# Ebola outbreak: what can we say with limited data?

## Context

**Disclaimer**: this blog post only represents my views, and not that of my institution or my collaborators.

On the 8th May 2018, the Ministry of Health of the Democratic Republic of the Congo (DRC) has notified the WHO of two confirmed cases of Ebola virus disease (EVD) reported in the Bikoro health zone, Equateur province. While the WHO and the international community seems to have reacted very quickly to the situation, data in the early stages of an outbreak are always scarce. As of the writing time of the post, WHO has published a timeline of counts of cases by dates of reporting, with a total of 27 cases (including confirmed, probable or suspected cases), reported over a period of 10 days (5th - 15th May 2018).

Importantly, these data are not dates of infections, or onset (i.e. when people start showing symptoms). Therefore, at this stage it is hard to use this information for making predictions of future trajectories of the outbreak.

## What do we know from past outbreaks?

However, we do have some information on past EVD outbreaks, such as the *serial interval* distribution, i.e of the time between symptom onsets on a transmission chain. In other words, when a set of patients have shown symptoms and potentially infected new people, we have a statistical idea of when these new people will start showing symptoms. In the 2013-2015 EVD outbreak in West Africa, the serial interval was characterised as a discretised gamma distribution with a mean of 15.3 days, with a standard deviation of 9.3 days. We reproduce this distribution below, using the RECON packages `epitrix`

and `distcrete`

:

```
library(epitrix)
library(distcrete)
mu <- 15.3 # mean in days days
sigma <- 9.3 # standard deviation in days
cv <- sigma / mu # coefficient of variation
cv
## [1] 0.6078431
param <- gamma_mucv2shapescale(mu, cv) # convertion to Gamma parameters
param
## $shape
## [1] 2.706556
##
## $scale
## [1] 5.652941
si <- distcrete("gamma", interval = 1,
shape = param$shape,
scale = param$scale, w = 0)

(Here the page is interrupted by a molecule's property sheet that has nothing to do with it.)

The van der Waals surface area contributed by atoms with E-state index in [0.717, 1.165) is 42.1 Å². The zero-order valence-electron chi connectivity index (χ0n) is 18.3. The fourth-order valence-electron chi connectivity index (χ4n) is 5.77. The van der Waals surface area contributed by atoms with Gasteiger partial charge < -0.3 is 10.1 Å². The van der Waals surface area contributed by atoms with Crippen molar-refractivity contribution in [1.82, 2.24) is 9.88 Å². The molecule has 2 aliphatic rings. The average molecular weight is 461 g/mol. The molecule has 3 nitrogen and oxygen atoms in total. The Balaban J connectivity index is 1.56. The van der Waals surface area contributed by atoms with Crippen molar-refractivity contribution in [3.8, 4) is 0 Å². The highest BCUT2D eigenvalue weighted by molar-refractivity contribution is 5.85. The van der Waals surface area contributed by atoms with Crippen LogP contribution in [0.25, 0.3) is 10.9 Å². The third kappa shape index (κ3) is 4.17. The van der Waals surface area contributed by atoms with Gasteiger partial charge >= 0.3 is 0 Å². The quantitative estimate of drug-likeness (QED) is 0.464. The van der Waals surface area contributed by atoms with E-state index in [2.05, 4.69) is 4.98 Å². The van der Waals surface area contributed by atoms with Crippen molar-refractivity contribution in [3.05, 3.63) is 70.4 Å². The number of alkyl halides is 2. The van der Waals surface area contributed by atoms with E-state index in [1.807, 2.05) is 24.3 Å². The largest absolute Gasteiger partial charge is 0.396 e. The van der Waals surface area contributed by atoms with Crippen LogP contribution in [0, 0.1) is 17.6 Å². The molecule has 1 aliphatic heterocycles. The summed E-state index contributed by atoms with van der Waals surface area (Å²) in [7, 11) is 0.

si
## A discrete distribution
## name: gamma
## parameters:
## shape: 2.70655567117586
## scale: 5.65294117647059
plot(0:60, si$d(0:60), type = "h", xlab = "Days after onset",
ylab = "P(secondary symptoms)", lend = 2, lwd = 4, col = "#666699",
main = "Serial interval distribution")
```

From historical data, we also have an idea of plausible values of the reproduction number \(R_0\), i.e. the average number of new cases created by an infected patient. These numbers vary widely, with central estimates ranging between 1.3 and 4.7.

## Predicting future cases: the Poisson model

Taken together, the serial interval distribution and estimates of \(R_0\) can be used to estimate the force of infection (how much potential for new cases?) on a given day (example here). Typically, the number of new cases \(x_t\) on a day \(t\) is modelled as a Poisson process determined by the force of infection on that day, \(\lambda_t\), calculated as:

\[ \lambda_t = R * \sum_{s=1}^t x_s w(t - s) \]

where \(w()\) is the serial interval distribution. This can be turned into a simulation tool, which can be used to derive short term predictions of numbers of cases. This normally supposes we know dates of onsets for all cases, which we are missing here. However, we can simulate a large number of potential epidemic curves, distributing a given number of cases over a rough period of time. The function below implements this approach, relying on the RECON packages `incidence`

and `projections`

:

```
library(incidence)
library(projections)
make_simul <- function(n_initial_cases = 1, time_period = 30, n_rep = 100, ...) {
out <- vector(length = n_rep, mode = "list")
for (i in seq_len(n_rep)) {
fake_data <- c(0, # index case
sample(seq_len(time_period),
n_initial_cases - 1,
replace = TRUE)
)
fake_epicurve <- incidence::incidence(fake_data)
out[[i]] <- project(fake_epicurve, ...)
}
do.call(cbind, out)
}
```

## Caveats